Choosing a Psychologist to support you and your child as you navigate through the maze of parenting and child development can be tricky and a little daunting.
You may have been given a list of names, and somehow you need to select the right person to help.
How do you choose? What qualities should you look for in a psychologist?
Even though I am a psychologist, the best way for me to answer this question is like a mum.
Like you, I love my children. I love them so much that the word ‘love’ doesn’t feel big enough to describe the strength of my feelings. Bearing that in mind, I’m looking for someone I can entrust with the wellbeing of my child and a piece of my heart.
So if you’re looking for a psychologist to help your child you need one that will support you to help your child above all.
The Six Essential Questions to Consider When Choosing a Psychologist (with my mum-hat on).
- Has the psychologist got experience in the area that you’re concerned about? For example, if your child is struggling with attention, has the psychologist worked with children with attention difficulties before?
- Will your child feel safe with the psychologist? Do you think they are someone your child can have fun with? Because learning new skills doesn’t have to feel like hard work, no play. In fact, with children it’s more effective if it’s fun. How do you know if your child will feel safe enough with the psychologist if you haven’t chosen them yet? Trust your judgement here. You know your child best, and you should have an opportunity to at least speak with the prospective psychologist before booking an appointment for your child.
- Does the psychologist speak with language that you (and your child) can easily understand? We need someone who will be able to communicate effectively with us. No big words that leave you or your child feeling confused and even more vulnerable.
- Do they exude warmth and empathy? For your child to progress and receive the help they need, you will need someone you can talk to with no fear of judgement. After all, if you don’t feel their warmth, how can you expect your child to feel comfortable enough to receive their help?
- Will they just listen? This is one of the most important points you need to consider. If it’s all talk, talk, talk, you won’t feel that what you have to say has been heard.
- Go with your gut. Ask yourself “Do I feel relaxed with this psychologist?” The ability to build rapport and the quality of the relationship are two important predictors of the effectiveness of the intervention.
For me personally, I’d also want the opportunity to have a good chat with the potential psychologist before they meet my child. I’d like the opportunity to talk to them without my child being in the room. Who wants to share all of their concerns in front of their child? Not me. During this chat, I’d also get a sense of their warmth and personality. Do I think they would be a good fit with my child?
This is exactly why I – now with my psychologist’s hat back on – always give parents the opportunity to meet me first. The first session with me is without their child, because as a parent, this is exactly how I would like to be treated. There’s no way I could feel right reporting all of my concerns to a psychologist with my child present, and I’m positive you wouldn’t either.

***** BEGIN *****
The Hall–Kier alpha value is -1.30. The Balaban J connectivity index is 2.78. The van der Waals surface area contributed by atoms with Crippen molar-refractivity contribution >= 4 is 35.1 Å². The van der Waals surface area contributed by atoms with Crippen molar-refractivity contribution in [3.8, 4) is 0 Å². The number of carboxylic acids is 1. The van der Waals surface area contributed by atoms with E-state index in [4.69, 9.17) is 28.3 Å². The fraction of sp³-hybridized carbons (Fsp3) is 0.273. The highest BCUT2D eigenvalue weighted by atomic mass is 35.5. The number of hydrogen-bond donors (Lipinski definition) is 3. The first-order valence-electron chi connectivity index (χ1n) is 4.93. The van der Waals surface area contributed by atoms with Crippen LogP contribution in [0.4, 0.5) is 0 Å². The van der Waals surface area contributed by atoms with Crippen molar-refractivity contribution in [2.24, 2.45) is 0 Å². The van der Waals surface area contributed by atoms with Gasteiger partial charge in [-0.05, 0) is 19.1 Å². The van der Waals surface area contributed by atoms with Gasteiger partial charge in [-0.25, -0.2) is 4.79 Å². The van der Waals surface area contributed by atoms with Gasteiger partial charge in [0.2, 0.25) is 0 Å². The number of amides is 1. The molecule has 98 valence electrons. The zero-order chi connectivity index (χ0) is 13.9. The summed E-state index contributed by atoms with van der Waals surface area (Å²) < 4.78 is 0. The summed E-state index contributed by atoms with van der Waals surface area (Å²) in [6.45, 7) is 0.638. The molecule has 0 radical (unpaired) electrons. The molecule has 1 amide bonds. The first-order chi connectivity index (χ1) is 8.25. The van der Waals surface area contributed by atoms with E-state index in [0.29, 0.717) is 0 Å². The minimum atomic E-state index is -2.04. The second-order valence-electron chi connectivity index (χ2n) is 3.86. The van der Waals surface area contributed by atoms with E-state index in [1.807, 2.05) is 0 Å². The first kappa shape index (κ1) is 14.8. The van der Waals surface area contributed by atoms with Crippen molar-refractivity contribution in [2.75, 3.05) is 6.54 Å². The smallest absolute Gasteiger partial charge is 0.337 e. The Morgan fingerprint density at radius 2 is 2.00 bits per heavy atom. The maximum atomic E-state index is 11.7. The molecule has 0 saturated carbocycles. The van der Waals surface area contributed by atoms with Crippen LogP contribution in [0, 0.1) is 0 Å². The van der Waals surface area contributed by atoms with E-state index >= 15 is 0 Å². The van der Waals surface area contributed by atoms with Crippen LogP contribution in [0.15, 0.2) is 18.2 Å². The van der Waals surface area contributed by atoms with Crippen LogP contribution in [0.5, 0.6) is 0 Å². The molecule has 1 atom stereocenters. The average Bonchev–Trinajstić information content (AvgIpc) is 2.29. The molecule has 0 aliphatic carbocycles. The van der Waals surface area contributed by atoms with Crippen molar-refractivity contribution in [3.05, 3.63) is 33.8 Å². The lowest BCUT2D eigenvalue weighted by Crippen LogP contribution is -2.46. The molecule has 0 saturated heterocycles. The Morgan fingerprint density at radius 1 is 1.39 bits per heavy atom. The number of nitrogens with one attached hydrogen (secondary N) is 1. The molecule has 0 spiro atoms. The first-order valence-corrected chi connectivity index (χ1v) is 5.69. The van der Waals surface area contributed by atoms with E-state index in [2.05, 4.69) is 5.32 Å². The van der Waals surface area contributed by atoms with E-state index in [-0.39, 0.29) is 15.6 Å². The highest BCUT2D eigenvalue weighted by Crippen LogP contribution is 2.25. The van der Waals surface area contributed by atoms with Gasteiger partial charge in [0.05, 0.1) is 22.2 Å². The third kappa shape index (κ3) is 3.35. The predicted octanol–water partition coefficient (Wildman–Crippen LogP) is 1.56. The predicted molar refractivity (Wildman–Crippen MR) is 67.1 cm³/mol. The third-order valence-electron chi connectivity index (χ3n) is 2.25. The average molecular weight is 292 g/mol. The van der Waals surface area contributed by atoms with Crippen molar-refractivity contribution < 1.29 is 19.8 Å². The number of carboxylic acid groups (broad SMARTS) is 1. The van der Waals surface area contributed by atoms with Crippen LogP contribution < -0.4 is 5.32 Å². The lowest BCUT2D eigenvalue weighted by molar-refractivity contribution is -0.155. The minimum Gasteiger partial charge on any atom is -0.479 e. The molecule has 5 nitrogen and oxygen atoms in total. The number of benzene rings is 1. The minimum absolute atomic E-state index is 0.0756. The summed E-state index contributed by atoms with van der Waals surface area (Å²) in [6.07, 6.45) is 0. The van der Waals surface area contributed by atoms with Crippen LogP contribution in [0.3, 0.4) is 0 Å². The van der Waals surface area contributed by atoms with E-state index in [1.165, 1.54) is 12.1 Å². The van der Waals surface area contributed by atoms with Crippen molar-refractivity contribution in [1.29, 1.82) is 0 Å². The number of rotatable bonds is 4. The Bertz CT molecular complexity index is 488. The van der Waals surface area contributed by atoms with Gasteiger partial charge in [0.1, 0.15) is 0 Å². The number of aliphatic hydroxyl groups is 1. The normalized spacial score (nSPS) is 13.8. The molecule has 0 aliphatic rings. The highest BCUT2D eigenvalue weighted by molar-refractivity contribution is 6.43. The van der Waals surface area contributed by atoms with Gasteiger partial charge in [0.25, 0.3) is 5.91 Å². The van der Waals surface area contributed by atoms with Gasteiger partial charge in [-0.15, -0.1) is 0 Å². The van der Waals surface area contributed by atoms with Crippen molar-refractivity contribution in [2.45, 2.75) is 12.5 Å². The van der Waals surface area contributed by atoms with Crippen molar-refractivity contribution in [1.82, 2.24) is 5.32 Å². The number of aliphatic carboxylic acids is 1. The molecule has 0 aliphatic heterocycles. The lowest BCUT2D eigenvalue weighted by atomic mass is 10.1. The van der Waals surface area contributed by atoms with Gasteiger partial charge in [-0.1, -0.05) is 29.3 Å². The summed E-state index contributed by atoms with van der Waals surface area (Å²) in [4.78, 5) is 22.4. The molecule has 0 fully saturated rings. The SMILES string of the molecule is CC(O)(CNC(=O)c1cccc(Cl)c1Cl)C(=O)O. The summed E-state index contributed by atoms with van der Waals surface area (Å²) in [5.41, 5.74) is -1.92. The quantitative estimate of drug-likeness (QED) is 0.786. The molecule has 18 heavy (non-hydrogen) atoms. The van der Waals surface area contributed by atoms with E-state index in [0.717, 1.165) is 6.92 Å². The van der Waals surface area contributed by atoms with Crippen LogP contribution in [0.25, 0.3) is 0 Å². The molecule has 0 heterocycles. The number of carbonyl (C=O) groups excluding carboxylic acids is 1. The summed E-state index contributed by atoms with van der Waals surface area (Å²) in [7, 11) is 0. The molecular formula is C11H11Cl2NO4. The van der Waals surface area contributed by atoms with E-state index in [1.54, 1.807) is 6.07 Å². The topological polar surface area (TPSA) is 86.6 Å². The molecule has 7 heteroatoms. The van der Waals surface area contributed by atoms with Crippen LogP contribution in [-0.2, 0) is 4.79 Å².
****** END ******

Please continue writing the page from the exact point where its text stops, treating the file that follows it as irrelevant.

And if you have seen other psychologists in the past and you feel disheartened that they weren’t right for you, please know that this wasn’t a reflection of the psychologist’s skills, nor an indication that psychological therapy or assessment “hasn’t worked,” but simply an indicator that the relationship wasn’t the right one.
Please, do not let this stop you pursuing working with a psychologist, just keep searching until you find one that will support your journey with your child.
Above all, when choosing a psychologist to work with your child, I wouldn’t be too concerned with the number of letters after their name. Because what’s so much more important is choosing a psychologist who is kind, who will listen without judgement and who will equip us with the tools and information we need to navigate our way through our moment of challenge.
I believe that when it comes to our children, what could be more important than feeling heard and finding answers?
About the Author:
Dr Nicole Carvill (BA(Hons) PhD MAPS)
Nicole is a psychologist, presenter, author and mother, passionate about helping children/adults to understand how they learn best and to assist them to gain the skills they need to thrive.
Here is a snapshot of her professional highlights:
+ Presenter for the Pearson Academy on understanding the impact of working memory and attention on learning and life.
+ Awarded PhD scholarship to research how to support people caring for a child, parent or partner with additional needs as a result of an intellectual disability, mental illness or age. I’ve met many amazing and inspiring people so far.
+ Researched the impact of pregnancy on memory skills (and after two pregnancies I know all about the brain drain during pregnancy!).
+ Worked within a Multi-disciplinary Autism Assessment Team under guidance of Dr Richard Eisenmajer at Gateway Support Services.
+ Worked with Preschool children with developmental delays while supporting their families, Specialist Children’s Services.
+ Worked as a Clinician within the Behaviour Intervention Support Team, Disability Services [DHS].
+ Regional Co-Ordinator (Barwon South Western region of Victoria) for Program for Students with Disabilities, Lewis & Lewis Psychological Consultancy.
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